Post-Installation

Once you have a working system, there are things you might want to do.

Page poisoning and SLUB debug

By default, Void enables slub_debug=P page_poison=1. These are hardening options and have little effect on modern hardware, but on old PowerPC Macs, the performance hit may be significant.

Therefore, you might want to remove these from /etc/default/grub and then run update-grub.

Updates

You will definitely want to update your system, especially if the live media is old. Void is a rolling distribution and therefore updates frequently. Run:

# xbps-install -Su

NTP (time syncing)

You might want to enable a time syncing daemon. This is especially important if your hardware can't keep clock. For example, you can do:

# xbps-install -S openntpd
# ln -s /etc/sv/ntpd /var/service/

There are other NTP daemons to choose from as well.

Keep in mind that openntpd by default uses the https constraint feature. That means that unless your time is set to a correct value in the first place, the daemon will fail to set the date/time. Either use date to manually set a close enough date/time, or remove/comment out the constraints from line in /etc/ntpd.conf.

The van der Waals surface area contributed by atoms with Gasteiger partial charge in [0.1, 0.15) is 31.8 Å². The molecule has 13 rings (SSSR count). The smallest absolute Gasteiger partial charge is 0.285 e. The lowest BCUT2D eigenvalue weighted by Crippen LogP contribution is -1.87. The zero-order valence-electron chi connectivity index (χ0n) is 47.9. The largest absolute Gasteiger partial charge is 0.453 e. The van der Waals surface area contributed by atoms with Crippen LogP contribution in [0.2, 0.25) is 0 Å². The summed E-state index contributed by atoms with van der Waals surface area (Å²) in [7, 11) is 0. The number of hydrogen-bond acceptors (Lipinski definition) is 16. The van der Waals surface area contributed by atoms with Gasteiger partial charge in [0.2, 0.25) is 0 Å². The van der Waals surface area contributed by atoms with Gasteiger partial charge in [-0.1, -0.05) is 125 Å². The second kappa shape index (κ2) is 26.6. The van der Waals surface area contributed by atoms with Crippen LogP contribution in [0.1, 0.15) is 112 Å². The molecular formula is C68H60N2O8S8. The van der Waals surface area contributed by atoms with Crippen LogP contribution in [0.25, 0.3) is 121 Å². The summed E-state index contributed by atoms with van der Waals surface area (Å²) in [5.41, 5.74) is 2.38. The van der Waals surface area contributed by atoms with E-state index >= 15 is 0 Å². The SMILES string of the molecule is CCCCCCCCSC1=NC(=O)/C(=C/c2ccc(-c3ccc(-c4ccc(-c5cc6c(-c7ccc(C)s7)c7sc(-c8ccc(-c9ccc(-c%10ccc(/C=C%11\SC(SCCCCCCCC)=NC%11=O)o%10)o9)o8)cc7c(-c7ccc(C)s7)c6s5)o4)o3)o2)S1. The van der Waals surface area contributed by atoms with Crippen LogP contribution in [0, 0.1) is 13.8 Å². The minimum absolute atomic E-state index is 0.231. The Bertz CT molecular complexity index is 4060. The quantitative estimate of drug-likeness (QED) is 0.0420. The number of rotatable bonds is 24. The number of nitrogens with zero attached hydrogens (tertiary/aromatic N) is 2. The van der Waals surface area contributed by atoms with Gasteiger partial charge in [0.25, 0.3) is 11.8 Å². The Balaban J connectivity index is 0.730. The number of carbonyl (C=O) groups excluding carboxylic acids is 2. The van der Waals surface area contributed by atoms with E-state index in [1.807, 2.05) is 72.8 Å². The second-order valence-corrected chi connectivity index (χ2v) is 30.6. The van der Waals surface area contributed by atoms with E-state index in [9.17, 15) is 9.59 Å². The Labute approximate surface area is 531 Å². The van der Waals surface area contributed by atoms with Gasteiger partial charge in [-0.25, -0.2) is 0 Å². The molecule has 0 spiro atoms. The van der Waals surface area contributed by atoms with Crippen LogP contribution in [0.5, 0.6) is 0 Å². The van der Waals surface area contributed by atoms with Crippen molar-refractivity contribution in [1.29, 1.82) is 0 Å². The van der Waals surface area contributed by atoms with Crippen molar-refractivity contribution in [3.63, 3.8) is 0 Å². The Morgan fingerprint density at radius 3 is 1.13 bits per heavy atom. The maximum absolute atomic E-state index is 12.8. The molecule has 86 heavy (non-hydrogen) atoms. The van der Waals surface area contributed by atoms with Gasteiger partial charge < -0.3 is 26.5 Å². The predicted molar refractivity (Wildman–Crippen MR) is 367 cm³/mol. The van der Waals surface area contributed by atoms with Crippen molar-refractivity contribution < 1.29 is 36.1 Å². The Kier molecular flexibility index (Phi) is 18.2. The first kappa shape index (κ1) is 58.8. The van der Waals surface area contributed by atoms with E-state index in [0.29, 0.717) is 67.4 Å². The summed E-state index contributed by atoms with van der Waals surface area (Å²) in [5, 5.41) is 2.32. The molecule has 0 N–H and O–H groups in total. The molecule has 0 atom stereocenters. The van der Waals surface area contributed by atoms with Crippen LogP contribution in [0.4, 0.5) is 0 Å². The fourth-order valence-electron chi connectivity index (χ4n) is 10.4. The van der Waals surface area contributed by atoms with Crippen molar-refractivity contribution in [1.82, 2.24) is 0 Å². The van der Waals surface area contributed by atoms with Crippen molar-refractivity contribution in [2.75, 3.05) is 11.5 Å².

Logging

By default, Void comes with no logging daemon. There are different implementations available, socklog is simplistic and easy to use:

# xbps-install -S socklog-void
# ln -s /etc/sv/socklog-unix /var/service/
# ln -s /etc/sv/nanoklogd /var/service/

PopCorn

If you feel like helping us take over usage statistics in https://popcorn.voidlinux.org, install and enable PopCorn:

# xbps-install PopCorn
# ln -s /etc/sv/popcorn /var/service/

Other things

The official handbook at https://docs.voidlinux.org should come in handy.